Do you have a rich and intense imagination? You can thank frontal lobe region f7 for that! You show high activity in this region which enables you to make imaginative inferences, use empathy, and process emotional input. Find out more here.
The Science of Being an ENTP
As an ENTP, you frequently show an unusual brain pattern that neuroscientist Dario Nardi calls the “Christmas tree” pattern. Each brain region shows a different level of activity and is high amplitude and out-of-synch with the others. Whenever a stimulus enters the brain – a taste, a sight, a sound, an idea – your brain rapidly processes the stimulus in many regions, including regions that don’t seem to apply to the stimulus at all. Your ability to do this allows you to tap into relationships and connections across situations and find unusual links. For example, you might compare love to an ocean or a significant other to a compass. You can compare seemingly unrelated things to generate fast, creative responses and find metaphors.
Are you a strategic game player? Next time you dominate a game of Risk, you can thank your brain for the victory! You show high activity in brain regions like frontal lobe f7 and parietal region P4 to weigh numerous pros and cons and find creative strategies.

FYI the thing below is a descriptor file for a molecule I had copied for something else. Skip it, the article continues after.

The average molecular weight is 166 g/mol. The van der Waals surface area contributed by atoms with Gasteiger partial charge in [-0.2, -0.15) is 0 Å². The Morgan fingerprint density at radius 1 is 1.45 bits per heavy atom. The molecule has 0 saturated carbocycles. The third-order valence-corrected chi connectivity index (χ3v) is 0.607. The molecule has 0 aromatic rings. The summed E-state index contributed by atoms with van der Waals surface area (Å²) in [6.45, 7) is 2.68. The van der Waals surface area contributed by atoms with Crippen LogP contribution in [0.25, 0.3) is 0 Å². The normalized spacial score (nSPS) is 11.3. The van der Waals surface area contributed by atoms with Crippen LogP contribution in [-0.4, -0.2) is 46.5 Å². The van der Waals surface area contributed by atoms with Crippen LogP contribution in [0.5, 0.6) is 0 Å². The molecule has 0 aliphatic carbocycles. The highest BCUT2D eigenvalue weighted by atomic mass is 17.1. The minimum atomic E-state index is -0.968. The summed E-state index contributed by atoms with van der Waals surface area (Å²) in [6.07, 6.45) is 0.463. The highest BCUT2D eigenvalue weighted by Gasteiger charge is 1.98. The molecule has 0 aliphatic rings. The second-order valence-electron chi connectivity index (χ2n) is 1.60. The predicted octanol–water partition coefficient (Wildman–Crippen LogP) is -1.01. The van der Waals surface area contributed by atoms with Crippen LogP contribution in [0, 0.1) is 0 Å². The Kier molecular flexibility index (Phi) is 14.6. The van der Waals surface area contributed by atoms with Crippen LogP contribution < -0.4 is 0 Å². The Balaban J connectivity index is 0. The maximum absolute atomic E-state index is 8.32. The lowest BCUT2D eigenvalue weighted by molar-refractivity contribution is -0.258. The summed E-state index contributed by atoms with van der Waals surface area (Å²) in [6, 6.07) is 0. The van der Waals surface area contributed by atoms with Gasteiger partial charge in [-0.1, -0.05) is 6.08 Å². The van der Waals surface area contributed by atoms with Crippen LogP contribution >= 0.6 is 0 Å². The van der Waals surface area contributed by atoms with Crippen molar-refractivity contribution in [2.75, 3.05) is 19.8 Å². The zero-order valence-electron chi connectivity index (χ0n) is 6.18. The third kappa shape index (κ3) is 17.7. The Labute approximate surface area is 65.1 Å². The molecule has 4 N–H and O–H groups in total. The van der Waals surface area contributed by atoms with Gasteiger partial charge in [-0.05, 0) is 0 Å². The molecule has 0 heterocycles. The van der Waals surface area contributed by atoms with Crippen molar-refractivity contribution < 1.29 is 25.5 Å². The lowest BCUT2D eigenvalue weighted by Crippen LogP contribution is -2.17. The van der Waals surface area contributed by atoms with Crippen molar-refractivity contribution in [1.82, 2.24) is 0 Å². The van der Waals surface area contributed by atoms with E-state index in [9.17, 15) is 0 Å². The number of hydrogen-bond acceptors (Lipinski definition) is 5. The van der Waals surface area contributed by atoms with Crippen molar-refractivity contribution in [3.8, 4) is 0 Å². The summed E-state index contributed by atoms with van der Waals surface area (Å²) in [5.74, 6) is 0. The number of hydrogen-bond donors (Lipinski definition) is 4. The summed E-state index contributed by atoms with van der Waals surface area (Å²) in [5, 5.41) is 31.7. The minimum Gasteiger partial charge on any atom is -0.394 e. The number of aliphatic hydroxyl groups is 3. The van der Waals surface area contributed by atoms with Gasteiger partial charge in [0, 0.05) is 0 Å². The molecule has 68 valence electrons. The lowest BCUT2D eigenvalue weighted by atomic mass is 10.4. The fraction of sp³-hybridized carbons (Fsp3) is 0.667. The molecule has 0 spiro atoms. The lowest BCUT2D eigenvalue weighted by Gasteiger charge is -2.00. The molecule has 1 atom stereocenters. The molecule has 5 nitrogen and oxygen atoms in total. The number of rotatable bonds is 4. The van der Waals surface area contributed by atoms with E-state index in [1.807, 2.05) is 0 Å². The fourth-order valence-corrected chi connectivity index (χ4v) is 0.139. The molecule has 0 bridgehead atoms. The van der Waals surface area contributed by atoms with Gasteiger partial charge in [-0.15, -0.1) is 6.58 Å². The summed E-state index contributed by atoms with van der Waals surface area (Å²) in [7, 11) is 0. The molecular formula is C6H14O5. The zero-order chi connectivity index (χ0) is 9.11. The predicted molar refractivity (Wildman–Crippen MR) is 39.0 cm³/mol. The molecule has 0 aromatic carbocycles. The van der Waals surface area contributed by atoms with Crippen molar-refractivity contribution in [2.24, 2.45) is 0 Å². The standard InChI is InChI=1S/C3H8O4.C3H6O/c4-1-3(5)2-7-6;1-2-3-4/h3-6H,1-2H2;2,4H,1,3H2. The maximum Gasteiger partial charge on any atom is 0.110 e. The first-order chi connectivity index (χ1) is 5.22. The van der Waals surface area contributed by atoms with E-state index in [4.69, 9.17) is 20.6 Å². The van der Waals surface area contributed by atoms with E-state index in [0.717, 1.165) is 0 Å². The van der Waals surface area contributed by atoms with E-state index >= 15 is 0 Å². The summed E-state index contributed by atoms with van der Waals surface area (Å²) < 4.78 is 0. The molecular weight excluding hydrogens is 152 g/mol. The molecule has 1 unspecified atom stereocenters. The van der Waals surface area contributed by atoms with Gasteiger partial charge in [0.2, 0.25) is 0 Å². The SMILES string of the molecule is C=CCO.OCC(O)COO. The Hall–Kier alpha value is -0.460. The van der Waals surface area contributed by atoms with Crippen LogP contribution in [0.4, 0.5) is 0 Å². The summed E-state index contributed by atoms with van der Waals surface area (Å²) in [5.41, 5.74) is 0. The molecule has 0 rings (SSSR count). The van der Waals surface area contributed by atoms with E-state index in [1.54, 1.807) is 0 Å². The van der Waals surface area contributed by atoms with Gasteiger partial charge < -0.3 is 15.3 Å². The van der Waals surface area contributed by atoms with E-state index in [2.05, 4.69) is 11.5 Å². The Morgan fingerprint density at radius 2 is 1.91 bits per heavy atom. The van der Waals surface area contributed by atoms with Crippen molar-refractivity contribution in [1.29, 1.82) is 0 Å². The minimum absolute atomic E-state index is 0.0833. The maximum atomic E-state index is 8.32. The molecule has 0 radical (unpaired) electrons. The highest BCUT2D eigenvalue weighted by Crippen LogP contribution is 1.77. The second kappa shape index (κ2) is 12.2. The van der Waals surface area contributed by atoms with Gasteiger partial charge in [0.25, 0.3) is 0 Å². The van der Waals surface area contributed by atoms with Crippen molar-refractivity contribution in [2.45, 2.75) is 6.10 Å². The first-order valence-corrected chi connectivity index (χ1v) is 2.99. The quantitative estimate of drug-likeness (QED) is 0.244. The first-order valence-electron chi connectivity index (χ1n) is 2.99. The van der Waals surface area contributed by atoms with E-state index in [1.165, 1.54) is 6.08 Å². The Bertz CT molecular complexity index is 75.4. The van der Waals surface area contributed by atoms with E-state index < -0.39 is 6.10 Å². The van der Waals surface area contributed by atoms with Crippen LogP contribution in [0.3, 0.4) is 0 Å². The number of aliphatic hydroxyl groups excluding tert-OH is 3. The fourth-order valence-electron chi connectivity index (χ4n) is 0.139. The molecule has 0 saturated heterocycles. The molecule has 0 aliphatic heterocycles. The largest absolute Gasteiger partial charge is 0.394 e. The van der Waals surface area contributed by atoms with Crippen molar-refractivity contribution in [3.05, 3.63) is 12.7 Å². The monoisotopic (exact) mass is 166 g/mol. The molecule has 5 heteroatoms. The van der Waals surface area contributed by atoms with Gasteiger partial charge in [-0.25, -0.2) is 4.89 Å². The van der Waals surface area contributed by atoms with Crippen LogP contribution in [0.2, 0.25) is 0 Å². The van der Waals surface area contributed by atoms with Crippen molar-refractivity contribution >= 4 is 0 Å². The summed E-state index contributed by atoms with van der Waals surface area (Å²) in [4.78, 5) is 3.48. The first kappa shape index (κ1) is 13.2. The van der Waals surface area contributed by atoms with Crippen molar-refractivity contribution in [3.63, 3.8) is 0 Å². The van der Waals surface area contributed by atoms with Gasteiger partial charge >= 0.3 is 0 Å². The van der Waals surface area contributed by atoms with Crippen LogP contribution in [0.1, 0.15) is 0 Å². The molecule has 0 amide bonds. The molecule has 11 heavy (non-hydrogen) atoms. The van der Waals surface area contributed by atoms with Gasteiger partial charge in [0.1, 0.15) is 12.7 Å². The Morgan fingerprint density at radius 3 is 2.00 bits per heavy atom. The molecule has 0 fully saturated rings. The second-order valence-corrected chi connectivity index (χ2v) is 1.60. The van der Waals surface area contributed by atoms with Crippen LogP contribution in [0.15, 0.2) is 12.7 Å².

The Science of Being an ENFP
As an ENFP, your brain rapidly processes new input and stimulus in numerous brain regions, including areas that don’t even apply to the stimulus at all! Have you ever wondered why you find odd relationships and connections between things? Do you ever wonder why metaphor comes so easily to you? That’s thanks to these brain regions working together to generate surprise connections. For example, you might compare the sun to an executioner or unreliable words to wind.
Do you find yourself “mirroring” other people’s emotions? As an ENFP you show high activity in frontal lobe region f7. This region helps you to walk in another person’s shoes, feel empathy, and mimic other people’s behavior. You’re also able to make imaginative inferences using this part of your brain!
What Are Your Thoughts?
If you enjoyed this article, you should definitely check out Dario Nardi’s Google lecture as well as his book, Neuroscience of Personality: Brain Savvy Insights for All Types of People.